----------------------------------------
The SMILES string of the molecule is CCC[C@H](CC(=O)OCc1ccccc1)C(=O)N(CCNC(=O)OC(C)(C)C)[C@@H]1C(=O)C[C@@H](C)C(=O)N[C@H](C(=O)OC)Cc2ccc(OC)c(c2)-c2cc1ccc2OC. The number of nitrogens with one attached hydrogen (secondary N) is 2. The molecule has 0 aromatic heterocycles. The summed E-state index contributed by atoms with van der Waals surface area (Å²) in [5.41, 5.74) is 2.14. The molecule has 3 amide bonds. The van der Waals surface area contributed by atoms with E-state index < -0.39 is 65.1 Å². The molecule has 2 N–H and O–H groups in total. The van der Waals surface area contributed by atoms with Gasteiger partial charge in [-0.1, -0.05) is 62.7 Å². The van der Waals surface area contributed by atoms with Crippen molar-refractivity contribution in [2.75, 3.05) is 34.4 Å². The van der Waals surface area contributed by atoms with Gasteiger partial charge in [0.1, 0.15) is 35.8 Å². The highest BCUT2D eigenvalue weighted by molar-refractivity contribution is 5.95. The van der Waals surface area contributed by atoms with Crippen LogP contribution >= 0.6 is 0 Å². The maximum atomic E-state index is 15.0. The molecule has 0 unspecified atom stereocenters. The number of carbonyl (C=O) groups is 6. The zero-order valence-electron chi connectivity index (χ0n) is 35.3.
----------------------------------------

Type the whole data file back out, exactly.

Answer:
The SMILES string of the molecule is CCC[C@H](CC(=O)OCc1ccccc1)C(=O)N(CCNC(=O)OC(C)(C)C)[C@@H]1C(=O)C[C@@H](C)C(=O)N[C@H](C(=O)OC)Cc2ccc(OC)c(c2)-c2cc1ccc2OC. The number of nitrogens with one attached hydrogen (secondary N) is 2. The molecule has 0 aromatic heterocycles. The summed E-state index contributed by atoms with van der Waals surface area (Å²) in [5.41, 5.74) is 2.14. The molecule has 3 amide bonds. The van der Waals surface area contributed by atoms with E-state index < -0.39 is 65.1 Å². The molecule has 2 N–H and O–H groups in total. The van der Waals surface area contributed by atoms with Gasteiger partial charge in [-0.1, -0.05) is 62.7 Å². The van der Waals surface area contributed by atoms with Crippen molar-refractivity contribution in [2.75, 3.05) is 34.4 Å². The van der Waals surface area contributed by atoms with Gasteiger partial charge in [0.1, 0.15) is 35.8 Å². The highest BCUT2D eigenvalue weighted by molar-refractivity contribution is 5.95. The van der Waals surface area contributed by atoms with Crippen LogP contribution >= 0.6 is 0 Å². The maximum atomic E-state index is 15.0. The molecule has 0 unspecified atom stereocenters. The number of carbonyl (C=O) groups is 6. The zero-order valence-electron chi connectivity index (χ0n) is 35.3.